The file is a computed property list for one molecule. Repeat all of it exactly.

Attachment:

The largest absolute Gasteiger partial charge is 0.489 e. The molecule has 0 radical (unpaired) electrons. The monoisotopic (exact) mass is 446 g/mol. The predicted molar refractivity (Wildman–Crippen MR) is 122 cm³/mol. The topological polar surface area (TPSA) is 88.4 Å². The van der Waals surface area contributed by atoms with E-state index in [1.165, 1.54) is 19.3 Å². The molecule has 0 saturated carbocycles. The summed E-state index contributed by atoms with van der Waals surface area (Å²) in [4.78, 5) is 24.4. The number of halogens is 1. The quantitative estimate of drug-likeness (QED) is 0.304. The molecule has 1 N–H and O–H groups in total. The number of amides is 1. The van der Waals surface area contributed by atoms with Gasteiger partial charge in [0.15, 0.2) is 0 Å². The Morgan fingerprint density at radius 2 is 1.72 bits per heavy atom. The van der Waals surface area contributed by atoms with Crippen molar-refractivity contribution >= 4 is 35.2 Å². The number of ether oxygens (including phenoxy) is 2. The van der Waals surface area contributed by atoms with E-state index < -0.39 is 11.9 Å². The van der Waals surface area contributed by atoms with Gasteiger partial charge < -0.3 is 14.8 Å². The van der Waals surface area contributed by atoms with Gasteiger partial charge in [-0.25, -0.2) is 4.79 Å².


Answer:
The largest absolute Gasteiger partial charge is 0.489 e. The molecule has 0 radical (unpaired) electrons. The monoisotopic (exact) mass is 446 g/mol. The predicted molar refractivity (Wildman–Crippen MR) is 122 cm³/mol. The topological polar surface area (TPSA) is 88.4 Å². The van der Waals surface area contributed by atoms with E-state index in [1.165, 1.54) is 19.3 Å². The molecule has 0 saturated carbocycles. The summed E-state index contributed by atoms with van der Waals surface area (Å²) in [4.78, 5) is 24.4. The number of halogens is 1. The quantitative estimate of drug-likeness (QED) is 0.304. The molecule has 1 N–H and O–H groups in total. The number of amides is 1. The van der Waals surface area contributed by atoms with Gasteiger partial charge in [0.15, 0.2) is 0 Å². The Morgan fingerprint density at radius 2 is 1.72 bits per heavy atom. The van der Waals surface area contributed by atoms with Crippen molar-refractivity contribution >= 4 is 35.2 Å². The number of ether oxygens (including phenoxy) is 2. The van der Waals surface area contributed by atoms with E-state index < -0.39 is 11.9 Å². The van der Waals surface area contributed by atoms with Gasteiger partial charge < -0.3 is 14.8 Å². The van der Waals surface area contributed by atoms with Gasteiger partial charge in [-0.25, -0.2) is 4.79 Å².